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Richard Barbieri – Planets + Persona

Kscope

Richard Barbieri – Planets + PersonaOK, I’m going to have to admit this from the very start that Richard Barbieri is one of my musical heroes. I first saw Japan live when I was sixteen, they were the soundtrack to my teenage years, and Richard’s wonderful synthesizer work was a massive part of that soundtrack. After Japan dissolved in late 198,2 Richard has been in bands such as The Dolphin Brothers, JBK, No Man and most recently Porcupine Tree, casting his magic over various different musical styles. So I was looking forward to hearing this, his third solo album.

“Solar Sea” starts off with an almost jazz shuffle that skitters over droning synths. A beat hits in and atmospheric keyboards swell underneath a slight vocal. Already Barbieri is setting out his stall with a mixture of Eno avant-garde electronics mixed with rolling percussion. His off-kilter stabs of sound prove that he is still one of the masters of keyboard programming. The piece glides through sheets of icy sounds that both give a sense of urgency and yet create a welcome environment. “New Found Land” has lush keyboards that undulate beneath a solitary and lonely trumpet. This gives the track a hauntingly beautiful feel, when the percussion hits in and builds, it gives you one of those heart in your mouth moments. A melody that drifts in hints at Richard’s progressive rock roots as it takes over final half of the track before the trumpet returns again to mournfully play us out.

“Night Of The Hunter” is a track with three sections to it and I’m assuming hints at the Charles Laughton film of the same name. Part one, “Summer”, has notes that float around busily like summer insects. When the lilting melody hits in you can almost smell the long grass and flowers of a lazy August afternoon as you stretch out beneath and old tree at the edge of a field. Part two, “Shake Hands With Danger”, has an eerie piano motif that hovers above deep bass notes, and is bolstered by a strong rhythm and sampled voices to give an overall sense of menace. Part three is “Innocence Lost”, where funky bass floats over the powerful rhythm and trumpet takes up the main melody.

“Interstellar Medium” utilizes those percussive synth stabs and unusual noises that Barbieri is rightly famous for. The track has a similar feel to Jon Hassell and Brian Eno’s Possible Musics, but somehow manages to drift effortlessly into something that would be wonderful on a film soundtrack. Glorious female vocals hint at Eastern travels as the track changes its shape and becomes less angular. Sombre piano introduces “Unholy” and again a female vocal takes over giving the track an unearthly quality to it. Here the music is designed for a mood that gives you a sense of the unnerving, but is also beatific. A slight section reminded me of Bobby Beausoleil’s work on Kenneth Anger’s Lucifer Rising soundtrack, then big analogue synth notes hit in and take the track in a different direction, this time augmented by clarinet.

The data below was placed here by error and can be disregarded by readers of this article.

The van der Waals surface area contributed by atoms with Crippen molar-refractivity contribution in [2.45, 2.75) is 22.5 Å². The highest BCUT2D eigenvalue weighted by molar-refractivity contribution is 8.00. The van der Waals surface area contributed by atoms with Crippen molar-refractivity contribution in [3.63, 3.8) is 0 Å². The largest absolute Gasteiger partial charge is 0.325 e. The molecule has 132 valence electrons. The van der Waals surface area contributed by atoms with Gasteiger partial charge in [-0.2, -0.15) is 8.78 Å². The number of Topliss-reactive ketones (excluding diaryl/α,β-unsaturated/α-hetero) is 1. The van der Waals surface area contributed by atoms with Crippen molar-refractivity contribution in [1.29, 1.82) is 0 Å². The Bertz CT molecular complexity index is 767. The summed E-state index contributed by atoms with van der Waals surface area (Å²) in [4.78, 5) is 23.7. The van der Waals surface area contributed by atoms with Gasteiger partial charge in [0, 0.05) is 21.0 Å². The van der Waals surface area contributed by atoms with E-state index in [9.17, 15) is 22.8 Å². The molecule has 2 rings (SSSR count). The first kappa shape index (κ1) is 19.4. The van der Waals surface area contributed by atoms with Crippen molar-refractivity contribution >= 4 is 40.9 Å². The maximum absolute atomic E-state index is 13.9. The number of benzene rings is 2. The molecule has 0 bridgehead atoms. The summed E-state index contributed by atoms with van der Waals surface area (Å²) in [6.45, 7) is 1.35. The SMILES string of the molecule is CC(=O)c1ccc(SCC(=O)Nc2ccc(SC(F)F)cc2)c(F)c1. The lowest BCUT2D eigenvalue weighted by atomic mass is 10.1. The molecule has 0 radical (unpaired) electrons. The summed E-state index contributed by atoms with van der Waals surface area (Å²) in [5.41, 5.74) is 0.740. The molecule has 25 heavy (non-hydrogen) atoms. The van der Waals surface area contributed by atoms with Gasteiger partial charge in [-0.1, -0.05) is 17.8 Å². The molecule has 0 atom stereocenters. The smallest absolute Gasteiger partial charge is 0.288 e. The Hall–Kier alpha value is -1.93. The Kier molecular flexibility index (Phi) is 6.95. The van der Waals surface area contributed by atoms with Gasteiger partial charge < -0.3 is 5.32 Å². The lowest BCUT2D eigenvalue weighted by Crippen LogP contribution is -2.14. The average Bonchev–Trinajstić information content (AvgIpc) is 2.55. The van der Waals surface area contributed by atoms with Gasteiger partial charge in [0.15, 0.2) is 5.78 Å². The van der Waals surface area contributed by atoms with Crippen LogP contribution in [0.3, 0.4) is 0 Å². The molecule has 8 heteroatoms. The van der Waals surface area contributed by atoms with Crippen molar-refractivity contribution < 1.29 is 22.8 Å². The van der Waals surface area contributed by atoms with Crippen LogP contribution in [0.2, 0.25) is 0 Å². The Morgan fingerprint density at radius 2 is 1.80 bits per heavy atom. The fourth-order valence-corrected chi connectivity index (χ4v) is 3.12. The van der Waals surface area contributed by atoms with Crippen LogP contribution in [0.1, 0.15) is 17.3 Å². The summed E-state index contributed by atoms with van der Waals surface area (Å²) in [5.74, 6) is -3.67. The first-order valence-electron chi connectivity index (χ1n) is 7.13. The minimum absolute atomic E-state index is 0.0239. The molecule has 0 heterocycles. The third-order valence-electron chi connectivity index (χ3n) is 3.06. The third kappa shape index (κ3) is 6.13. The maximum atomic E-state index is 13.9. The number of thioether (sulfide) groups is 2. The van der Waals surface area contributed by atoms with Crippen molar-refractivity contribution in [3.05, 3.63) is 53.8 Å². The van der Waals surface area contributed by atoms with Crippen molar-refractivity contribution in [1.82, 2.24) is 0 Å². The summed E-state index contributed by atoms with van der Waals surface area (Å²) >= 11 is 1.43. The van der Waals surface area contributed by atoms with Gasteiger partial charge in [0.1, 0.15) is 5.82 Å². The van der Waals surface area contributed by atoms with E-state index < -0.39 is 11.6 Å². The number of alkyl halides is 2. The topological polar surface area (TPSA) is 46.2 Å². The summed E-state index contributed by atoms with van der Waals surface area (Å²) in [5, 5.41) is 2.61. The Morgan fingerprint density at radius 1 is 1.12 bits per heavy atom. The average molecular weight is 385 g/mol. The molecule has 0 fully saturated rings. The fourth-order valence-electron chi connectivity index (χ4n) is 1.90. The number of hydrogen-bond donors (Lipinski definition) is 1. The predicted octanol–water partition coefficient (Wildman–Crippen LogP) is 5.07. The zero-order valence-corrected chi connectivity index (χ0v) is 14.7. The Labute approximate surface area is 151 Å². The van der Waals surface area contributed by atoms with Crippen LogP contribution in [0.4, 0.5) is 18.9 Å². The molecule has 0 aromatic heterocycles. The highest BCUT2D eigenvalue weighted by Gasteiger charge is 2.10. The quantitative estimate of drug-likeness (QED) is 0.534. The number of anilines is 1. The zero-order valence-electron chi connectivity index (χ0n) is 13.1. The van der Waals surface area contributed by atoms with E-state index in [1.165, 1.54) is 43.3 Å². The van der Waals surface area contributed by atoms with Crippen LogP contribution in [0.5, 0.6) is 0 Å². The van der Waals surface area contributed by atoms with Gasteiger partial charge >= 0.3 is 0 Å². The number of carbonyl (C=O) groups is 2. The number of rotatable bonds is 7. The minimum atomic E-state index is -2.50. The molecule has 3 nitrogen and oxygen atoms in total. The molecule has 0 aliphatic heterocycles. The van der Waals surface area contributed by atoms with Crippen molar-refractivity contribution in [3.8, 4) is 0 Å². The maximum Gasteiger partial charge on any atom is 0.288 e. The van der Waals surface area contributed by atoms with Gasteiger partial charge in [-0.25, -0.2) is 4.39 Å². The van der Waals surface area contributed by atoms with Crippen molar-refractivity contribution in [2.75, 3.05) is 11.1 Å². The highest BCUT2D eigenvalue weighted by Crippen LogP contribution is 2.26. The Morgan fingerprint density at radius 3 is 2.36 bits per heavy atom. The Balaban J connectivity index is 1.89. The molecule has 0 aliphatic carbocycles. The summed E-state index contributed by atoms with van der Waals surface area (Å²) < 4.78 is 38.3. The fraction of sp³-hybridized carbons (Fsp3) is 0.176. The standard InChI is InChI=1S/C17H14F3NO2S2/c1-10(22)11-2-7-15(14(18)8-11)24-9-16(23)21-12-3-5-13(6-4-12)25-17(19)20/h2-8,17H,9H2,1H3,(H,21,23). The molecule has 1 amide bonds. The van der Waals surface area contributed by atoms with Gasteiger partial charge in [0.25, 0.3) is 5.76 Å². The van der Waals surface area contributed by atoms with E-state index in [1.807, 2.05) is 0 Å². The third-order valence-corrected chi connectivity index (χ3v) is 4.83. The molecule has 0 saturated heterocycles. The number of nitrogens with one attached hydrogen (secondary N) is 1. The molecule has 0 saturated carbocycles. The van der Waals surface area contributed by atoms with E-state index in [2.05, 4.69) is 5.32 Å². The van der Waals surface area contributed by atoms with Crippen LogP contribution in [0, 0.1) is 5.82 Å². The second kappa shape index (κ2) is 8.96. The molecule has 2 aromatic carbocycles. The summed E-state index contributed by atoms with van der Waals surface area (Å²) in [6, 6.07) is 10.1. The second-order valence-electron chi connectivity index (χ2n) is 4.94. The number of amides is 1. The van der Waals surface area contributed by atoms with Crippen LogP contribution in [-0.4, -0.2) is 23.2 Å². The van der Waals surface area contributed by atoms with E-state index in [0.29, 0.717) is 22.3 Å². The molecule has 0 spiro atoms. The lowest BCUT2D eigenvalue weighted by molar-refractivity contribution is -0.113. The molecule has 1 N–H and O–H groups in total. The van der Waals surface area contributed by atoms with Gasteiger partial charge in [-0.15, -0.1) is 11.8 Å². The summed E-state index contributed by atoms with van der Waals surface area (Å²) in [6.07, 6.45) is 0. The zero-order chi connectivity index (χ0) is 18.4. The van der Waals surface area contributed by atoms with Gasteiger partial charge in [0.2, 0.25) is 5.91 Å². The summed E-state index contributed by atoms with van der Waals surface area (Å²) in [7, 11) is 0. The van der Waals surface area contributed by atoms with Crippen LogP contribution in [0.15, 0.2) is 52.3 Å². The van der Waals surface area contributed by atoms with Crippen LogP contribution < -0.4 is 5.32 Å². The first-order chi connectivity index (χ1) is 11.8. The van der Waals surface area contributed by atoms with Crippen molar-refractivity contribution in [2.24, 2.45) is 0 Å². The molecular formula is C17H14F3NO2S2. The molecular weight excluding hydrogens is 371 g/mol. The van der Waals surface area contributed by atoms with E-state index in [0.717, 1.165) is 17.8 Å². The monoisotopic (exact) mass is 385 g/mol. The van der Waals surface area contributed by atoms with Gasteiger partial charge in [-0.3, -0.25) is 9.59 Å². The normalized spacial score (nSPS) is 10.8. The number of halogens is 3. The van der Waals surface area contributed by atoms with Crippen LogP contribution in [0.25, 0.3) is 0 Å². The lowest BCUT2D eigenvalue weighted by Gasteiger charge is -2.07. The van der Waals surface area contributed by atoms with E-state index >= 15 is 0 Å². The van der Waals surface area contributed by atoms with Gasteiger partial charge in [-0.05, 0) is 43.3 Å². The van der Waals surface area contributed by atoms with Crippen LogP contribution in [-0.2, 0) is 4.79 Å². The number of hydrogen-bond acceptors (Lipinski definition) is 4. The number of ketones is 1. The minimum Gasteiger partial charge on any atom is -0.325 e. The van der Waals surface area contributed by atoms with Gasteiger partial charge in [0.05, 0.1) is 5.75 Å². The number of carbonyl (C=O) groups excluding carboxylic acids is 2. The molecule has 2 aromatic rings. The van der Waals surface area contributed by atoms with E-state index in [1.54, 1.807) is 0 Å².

“Shafts Of Light” starts with glistening chords and the same kind of feel of a sense of spirituality behind it that tracks on Yes’s Going For the One has. The track has a strange, lush atmosphere to it, although one tinged with an odd feeling of melancholia. The final track on the album is “Solar Storm”, which starts with rolling bass and a perky keyboard melody, undulating underneath is a mixture of brittle synth sounds and odd percussion. The drums hit in and we are treated to a wonderful lead line that is joined by a soaring sax solo. Soon a mercurial bass line seems to hint at his old friend Mick Karn in its execution, which is quite wondrous to hear.

Planets + Persona does something rather special: it not only takes Richard Barbieri on new musical voyages, but also hints at his past as well. There is much that is familiar in his analogue synth programming and the way he arranges tracks, but at the same time he breaks new ground. Barbieri’s melodies hint at times at jazz music while also relishing a, dare I say it, a pop sensibility at points as well. He seems to straddle art rock and progressive rock with ease without either of them jarring with the other. Hopefully Barbieri the composer will start to be more widely recognised as the musical innovator he is and has been for over thirty years.

-Gary Parsons-

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